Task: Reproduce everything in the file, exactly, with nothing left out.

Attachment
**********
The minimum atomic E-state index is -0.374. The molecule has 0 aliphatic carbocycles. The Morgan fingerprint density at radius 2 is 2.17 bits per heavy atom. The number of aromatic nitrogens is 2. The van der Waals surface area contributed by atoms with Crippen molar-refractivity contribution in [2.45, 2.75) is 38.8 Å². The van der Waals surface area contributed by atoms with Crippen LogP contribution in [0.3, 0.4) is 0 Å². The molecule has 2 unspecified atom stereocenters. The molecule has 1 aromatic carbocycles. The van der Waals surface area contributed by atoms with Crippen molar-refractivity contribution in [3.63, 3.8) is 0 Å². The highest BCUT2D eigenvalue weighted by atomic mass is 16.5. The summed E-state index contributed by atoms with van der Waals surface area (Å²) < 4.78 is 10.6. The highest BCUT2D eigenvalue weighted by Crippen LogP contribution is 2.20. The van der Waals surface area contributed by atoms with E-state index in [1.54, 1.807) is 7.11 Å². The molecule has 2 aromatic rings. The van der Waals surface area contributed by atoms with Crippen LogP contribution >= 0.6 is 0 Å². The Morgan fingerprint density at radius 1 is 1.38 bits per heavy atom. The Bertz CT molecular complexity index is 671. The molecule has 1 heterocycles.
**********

The minimum atomic E-state index is -0.374. The molecule has 0 aliphatic carbocycles. The Morgan fingerprint density at radius 2 is 2.17 bits per heavy atom. The number of aromatic nitrogens is 2. The van der Waals surface area contributed by atoms with Crippen molar-refractivity contribution in [2.45, 2.75) is 38.8 Å². The van der Waals surface area contributed by atoms with Crippen LogP contribution in [0.3, 0.4) is 0 Å². The molecule has 2 unspecified atom stereocenters. The molecule has 1 aromatic carbocycles. The van der Waals surface area contributed by atoms with Crippen molar-refractivity contribution in [3.63, 3.8) is 0 Å². The highest BCUT2D eigenvalue weighted by atomic mass is 16.5. The summed E-state index contributed by atoms with van der Waals surface area (Å²) < 4.78 is 10.6. The highest BCUT2D eigenvalue weighted by Crippen LogP contribution is 2.20. The van der Waals surface area contributed by atoms with E-state index in [1.54, 1.807) is 7.11 Å². The molecule has 2 aromatic rings. The van der Waals surface area contributed by atoms with Crippen LogP contribution >= 0.6 is 0 Å². The Morgan fingerprint density at radius 1 is 1.38 bits per heavy atom. The Bertz CT molecular complexity index is 671. The molecule has 1 heterocycles.